On ViewElizabeth Harris Gallery
January 7 – February 13, 2016
As a style of painting, lyrical abstraction can too easily get short shrift as a histrionic sigh to the deeper draughts of abstract painting’s historical breadth. In general, the form tends to move away from the symmetry of compositional plotting toward a more rambling mapping of the picture plane. In doing so it can actually risk quite a bit in terms of painting’s clarifying limits for a wager on the optical choreography of the brushstroke. Ideally, by being less pictorially fixed, lyrical abstraction can become a powerfully expressive vehicle of non-representational poetics. Carolanna Parlato’s show of recent paintings continues her long preoccupation with how lyrical abstraction might evoke ephemeral beauty combined with a certain rigor of process that actively arrests the form’s potential drift into maudlin, painterly dramatics.
The installation includes small to larger-sized paintings that establish the scale of the room as intimate yet charged with the kind of palpable tension that might permeate either a Jane Austen passage or even a Turner chasm. The romance of the lyrically abstract has a strong polar magnetism that Parlato practically employs to navigate her way light-footedly through this show, yet to the artist’s credit she never capriciously relies upon any prescriptive directions regarding her chosen form.
One might be tempted to comment that works such as Moments (2015) flirt hue-wise with a kind of parlor-room decorum, with the feigned distraction of less saturated hues fetched subtly from assimilative obscurity by gestural ribbons of black and green, yet this would not be the entire story. Parlato decidedly pulls her compositions back from this type of shallow display by having her forms sit uncomfortably on the edge of their “seating” within the pictorial scene. Her conceptual intelligence never intrudes, but rather confidently announces itself as transparently beautiful. In the largest piece in the show, A Delicate Balance (2015), Parlato establishes a strong grid formatting for her bunches of brushstrokes, which has the effect of an implied painterly codex of expressionist “types”: an index of the lyrical that prove the artist isn’t simply playing salon games. Her compartmentalization of expressive figures is a language she intentionally re-arranges in order to explore the possibilities of syntactical harmonies, counterpoised in both hue and gesture. Here, she tends to favor lighter, less-saturated hues applied with modeling paste, lending an impression of low relief that invites the subtle drama of raking light across these passages.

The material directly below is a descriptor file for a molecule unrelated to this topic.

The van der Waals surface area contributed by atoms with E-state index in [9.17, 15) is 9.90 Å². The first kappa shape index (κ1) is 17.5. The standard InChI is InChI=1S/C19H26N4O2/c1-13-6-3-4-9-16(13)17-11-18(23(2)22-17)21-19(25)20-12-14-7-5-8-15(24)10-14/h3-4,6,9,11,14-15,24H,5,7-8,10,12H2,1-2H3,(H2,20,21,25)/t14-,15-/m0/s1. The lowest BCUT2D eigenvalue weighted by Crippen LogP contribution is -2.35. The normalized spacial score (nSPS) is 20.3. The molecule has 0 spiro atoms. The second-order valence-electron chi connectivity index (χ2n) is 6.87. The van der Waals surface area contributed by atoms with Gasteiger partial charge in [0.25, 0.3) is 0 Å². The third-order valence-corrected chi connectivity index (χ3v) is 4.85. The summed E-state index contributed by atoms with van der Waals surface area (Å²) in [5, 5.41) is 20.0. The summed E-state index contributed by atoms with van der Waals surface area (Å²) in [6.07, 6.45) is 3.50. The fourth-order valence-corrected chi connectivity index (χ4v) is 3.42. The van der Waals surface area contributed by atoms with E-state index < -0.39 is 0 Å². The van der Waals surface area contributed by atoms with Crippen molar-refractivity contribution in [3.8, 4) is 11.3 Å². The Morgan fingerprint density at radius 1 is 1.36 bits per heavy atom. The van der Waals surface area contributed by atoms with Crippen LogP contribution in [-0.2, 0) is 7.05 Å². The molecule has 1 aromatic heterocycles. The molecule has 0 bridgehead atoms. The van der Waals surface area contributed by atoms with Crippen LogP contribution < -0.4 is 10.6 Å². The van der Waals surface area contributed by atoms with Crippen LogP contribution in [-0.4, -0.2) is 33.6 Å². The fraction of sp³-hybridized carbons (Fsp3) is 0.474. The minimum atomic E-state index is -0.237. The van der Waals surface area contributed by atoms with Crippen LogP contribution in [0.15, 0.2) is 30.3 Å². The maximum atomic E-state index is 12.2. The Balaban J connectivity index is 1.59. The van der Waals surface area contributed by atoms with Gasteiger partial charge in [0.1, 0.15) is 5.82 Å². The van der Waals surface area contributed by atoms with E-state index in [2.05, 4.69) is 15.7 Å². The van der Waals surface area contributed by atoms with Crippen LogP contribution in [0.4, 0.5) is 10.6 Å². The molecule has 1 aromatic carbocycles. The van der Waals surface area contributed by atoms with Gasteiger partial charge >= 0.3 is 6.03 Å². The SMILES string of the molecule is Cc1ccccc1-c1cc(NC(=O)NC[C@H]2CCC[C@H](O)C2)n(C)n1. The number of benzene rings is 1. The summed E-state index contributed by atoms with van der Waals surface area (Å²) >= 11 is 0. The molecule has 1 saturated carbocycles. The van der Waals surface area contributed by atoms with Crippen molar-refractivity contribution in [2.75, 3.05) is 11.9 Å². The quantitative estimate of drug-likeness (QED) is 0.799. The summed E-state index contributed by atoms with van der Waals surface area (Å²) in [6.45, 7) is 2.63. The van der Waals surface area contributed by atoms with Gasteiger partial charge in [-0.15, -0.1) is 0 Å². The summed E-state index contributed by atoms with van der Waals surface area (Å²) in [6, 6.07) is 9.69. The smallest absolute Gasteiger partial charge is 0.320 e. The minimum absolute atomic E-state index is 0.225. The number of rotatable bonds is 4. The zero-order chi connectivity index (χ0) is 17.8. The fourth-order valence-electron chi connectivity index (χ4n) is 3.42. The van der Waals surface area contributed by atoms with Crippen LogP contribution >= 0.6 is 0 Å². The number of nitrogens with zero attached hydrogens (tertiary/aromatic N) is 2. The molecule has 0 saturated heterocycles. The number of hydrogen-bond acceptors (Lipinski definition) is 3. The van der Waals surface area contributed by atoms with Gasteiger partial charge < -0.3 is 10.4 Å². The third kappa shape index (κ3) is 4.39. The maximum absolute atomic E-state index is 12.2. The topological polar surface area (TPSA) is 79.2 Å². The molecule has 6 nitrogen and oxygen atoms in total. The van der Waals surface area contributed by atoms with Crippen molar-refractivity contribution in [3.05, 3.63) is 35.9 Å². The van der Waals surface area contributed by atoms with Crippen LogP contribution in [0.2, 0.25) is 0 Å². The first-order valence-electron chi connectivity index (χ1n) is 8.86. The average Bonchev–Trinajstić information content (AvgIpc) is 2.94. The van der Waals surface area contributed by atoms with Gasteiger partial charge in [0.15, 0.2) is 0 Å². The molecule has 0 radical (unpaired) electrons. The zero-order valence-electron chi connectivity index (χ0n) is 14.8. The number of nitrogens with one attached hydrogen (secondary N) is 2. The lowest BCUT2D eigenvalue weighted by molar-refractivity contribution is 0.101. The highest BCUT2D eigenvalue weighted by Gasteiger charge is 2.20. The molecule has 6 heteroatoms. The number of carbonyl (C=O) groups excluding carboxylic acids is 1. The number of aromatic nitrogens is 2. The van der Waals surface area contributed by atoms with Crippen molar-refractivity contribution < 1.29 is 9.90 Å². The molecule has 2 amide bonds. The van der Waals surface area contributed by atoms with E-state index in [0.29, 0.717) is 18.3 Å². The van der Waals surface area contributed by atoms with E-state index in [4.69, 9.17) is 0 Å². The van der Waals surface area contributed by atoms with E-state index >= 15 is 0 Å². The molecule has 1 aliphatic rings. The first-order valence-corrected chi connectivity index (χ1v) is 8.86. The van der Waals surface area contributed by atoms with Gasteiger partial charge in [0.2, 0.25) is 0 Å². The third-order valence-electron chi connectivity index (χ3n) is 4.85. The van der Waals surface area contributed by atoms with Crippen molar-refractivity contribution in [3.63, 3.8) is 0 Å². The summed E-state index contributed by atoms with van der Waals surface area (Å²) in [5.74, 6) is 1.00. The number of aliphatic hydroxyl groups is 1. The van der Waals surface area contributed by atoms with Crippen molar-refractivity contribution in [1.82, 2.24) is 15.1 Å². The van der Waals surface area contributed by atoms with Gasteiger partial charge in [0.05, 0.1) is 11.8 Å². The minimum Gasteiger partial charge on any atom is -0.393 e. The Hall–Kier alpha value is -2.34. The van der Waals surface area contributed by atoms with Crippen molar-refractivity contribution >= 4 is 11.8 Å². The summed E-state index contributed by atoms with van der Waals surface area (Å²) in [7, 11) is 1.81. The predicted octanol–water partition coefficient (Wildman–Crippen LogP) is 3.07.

One can see the strong influence of contemporaries ranging from Melissa Meyer to Charles Clough to perhaps even Jonathan Lasker in Parlato’s structural approach to gestural lyricism, a type where marks can retain their separate identities in ensemble with a party of similarly free agents. While Parlato’s spatial presentation is perhaps more spiritually aligned with older precedents like Helen Frankenthaler (whom she has cited as an important influence) and Sam Francis, she actuates a decidedly post-modern, dematerialized relation of gestural form in her work. In the past she has explored a range of techniques such as staining and pouring typically associated with earlier generations of lyrical abstraction, yet for her it all seems to have been an experiment in how phenomenal gesture might translate the beautiful through an awareness of its inherent empirical properties. This allies her work more closely to Lynda Benglis’s pour pieces from the 1970s than to Morris Louis’s “veils” of the early 1960s.
In focusing on the phenomenal by paying attention to her medium’s inherent fluidity, and on the reasoned faith that the lyrical gesture will inevitably seek its own level of appropriate form, Parlato effectively inverts the potentially cliché formula of the lyrically abstract toward a graceful pictorial physics that derives its imaginative tension from actual haptic forces. Beckon (2015), for instance, shows the artist weighing each of her matte colors before applying them in an array of smooth impasto stacks that evoke puddles of clouds or whipcords of brambles. Although probably too undermining and allusive to say that Parlato’s paintings reference landscape, she does share the genre’s proclivity toward carefully arranged chaos, as if a picturesque scene was spontaneously discovered in its undifferentiated nature: what is real is what is found but also imaginatively, gracefully projected onto the found. Perhaps the best one can hope for in a lyrically abstract format is this naturalizing effect on the tendency towards premeditated pictorial order. Parlato has ventured into this particular ramble with a determined stride, and yet has also shown her ability for letting her painterly imagination wander at will.